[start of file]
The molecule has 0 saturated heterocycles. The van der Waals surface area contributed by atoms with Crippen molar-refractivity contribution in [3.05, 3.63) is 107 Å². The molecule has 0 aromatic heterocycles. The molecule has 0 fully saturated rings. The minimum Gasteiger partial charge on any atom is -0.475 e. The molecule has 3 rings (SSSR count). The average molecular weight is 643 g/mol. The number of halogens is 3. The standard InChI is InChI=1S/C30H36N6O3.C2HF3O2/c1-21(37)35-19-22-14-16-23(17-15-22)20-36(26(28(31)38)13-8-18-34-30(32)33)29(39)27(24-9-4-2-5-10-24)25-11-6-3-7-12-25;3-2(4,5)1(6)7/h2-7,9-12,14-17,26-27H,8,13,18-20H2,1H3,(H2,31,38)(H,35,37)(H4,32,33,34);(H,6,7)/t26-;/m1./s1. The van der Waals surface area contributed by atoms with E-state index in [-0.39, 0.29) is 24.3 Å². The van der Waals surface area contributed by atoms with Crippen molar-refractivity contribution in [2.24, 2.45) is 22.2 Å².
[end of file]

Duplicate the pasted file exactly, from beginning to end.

The molecule has 0 saturated heterocycles. The van der Waals surface area contributed by atoms with Crippen molar-refractivity contribution in [3.05, 3.63) is 107 Å². The molecule has 0 aromatic heterocycles. The molecule has 0 fully saturated rings. The minimum Gasteiger partial charge on any atom is -0.475 e. The molecule has 3 rings (SSSR count). The average molecular weight is 643 g/mol. The number of halogens is 3. The standard InChI is InChI=1S/C30H36N6O3.C2HF3O2/c1-21(37)35-19-22-14-16-23(17-15-22)20-36(26(28(31)38)13-8-18-34-30(32)33)29(39)27(24-9-4-2-5-10-24)25-11-6-3-7-12-25;3-2(4,5)1(6)7/h2-7,9-12,14-17,26-27H,8,13,18-20H2,1H3,(H2,31,38)(H,35,37)(H4,32,33,34);(H,6,7)/t26-;/m1./s1. The van der Waals surface area contributed by atoms with E-state index in [-0.39, 0.29) is 24.3 Å². The van der Waals surface area contributed by atoms with Crippen molar-refractivity contribution in [2.24, 2.45) is 22.2 Å².